We'd all like to invest like the legendary Warren Buffett, turning thousands into millions or more. Buffett analyzes companies by calculating return on invested capital (ROIC) to help determine whether a company has an economic moat -- the ability to earn returns on its money above that money's cost.  

ROIC is perhaps the most important metric in value investing. By determining a company's ROIC, you can see how well it's using the cash you entrust to it and whether it's actually creating value for you. Simply, ROIC divides a company's operating profit by how much investment it took to get that profit. The formula:

ROIC = Net operating profit after taxes / Invested capital

(We have more details on this formula, if you're curious.)

This one-size-fits-all calculation cuts out many of the legal accounting tricks, such as excessive debt, that managers use to boost earnings numbers, and it provides you with an apples-to-apples way to evaluate businesses, even across industries. The higher the ROIC, the more efficiently the company uses capital.

Ultimately, we're looking for companies that can invest their money at rates that are higher than the cost of capital, which for most businesses is between 8% and 12%. We prefer to see ROIC above 12% at a minimum, along with a history of increasing returns, or at least steady returns, which indicate some durability to the company's economic moat.

Let's look at Research In Motion (Nasdaq: RIMM) and three of its industry peers, to see how efficiently they use cash. Here are the ROIC figures for each company over a few periods.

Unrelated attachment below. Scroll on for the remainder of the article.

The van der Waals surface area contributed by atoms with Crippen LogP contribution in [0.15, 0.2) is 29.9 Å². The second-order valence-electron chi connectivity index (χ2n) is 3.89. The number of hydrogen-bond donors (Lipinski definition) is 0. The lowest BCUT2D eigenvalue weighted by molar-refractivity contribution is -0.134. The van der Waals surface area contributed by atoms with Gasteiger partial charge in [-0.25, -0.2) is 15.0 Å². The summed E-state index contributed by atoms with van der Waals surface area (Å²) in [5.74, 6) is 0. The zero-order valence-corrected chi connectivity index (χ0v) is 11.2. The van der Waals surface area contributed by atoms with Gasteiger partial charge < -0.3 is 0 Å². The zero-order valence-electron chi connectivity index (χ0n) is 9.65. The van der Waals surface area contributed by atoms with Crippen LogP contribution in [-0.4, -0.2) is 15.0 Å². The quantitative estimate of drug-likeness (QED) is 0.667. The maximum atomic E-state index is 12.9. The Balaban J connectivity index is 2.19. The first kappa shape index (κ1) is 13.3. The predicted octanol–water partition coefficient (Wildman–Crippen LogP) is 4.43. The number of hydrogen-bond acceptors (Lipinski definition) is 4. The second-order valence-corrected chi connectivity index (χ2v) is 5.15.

Company

TTM

1 Year Ago

3 Years Ago

5 Years Ago

Research In Motion 44.6% 47.4% 47.3% 32.1%
Garmin (Nasdaq: GRMN) 25.6%* 44.1% 40.6% 34.3%
Ericsson Telephone (Nasdaq: ERIC) 17.7% 14.1% 12.9% 28.3%
Apple (Nasdaq: AAPL) 46.9% 49.3% 278.5% 124.7%

Source: Capital IQ, a division of Standard & Poor's.
*Because GRMN did not report an effective tax rate for TTM, we used its 23% effective tax rate from last year.

Research In Motion's returns on invested capital have grown substantially from five years ago, suggesting that its competitive position has improved. However, that assessment is belied by the fact that Apple and Android-based phones are encroaching on its territory. The other listed companies have shown declines in their returns over the same period, although they're still at very high levels. In the case of Apple, part of that decline is due to the cash it's hoarding on its balance sheet.

Businesses with consistently high ROIC show that they're efficiently using capital. They also have the ability to treat shareholders well, because they can then use their extra cash to pay out dividends to us, buy back shares, or further invest in their franchise. And healthy and growing dividends are something that Warren Buffett has long loved.

So for more successful investments, dig a little deeper than the earnings headlines to find the company's ROIC. If you'd like, you can add these companies to your Watchlist.

Jim Royal, Ph.D. owns no shares of any of the companies mentioned.  The Motley Fool owns shares of Apple, and Motley Fool newsletter services have recommended buying shares of and creating a bull call spread position in Apple. Try any of our Foolish newsletter services free for 30 days. We Fools don't all hold the same opinions, but we all believe that considering a diverse range of insights makes us better investors. The Motley Fool has a disclosure policy.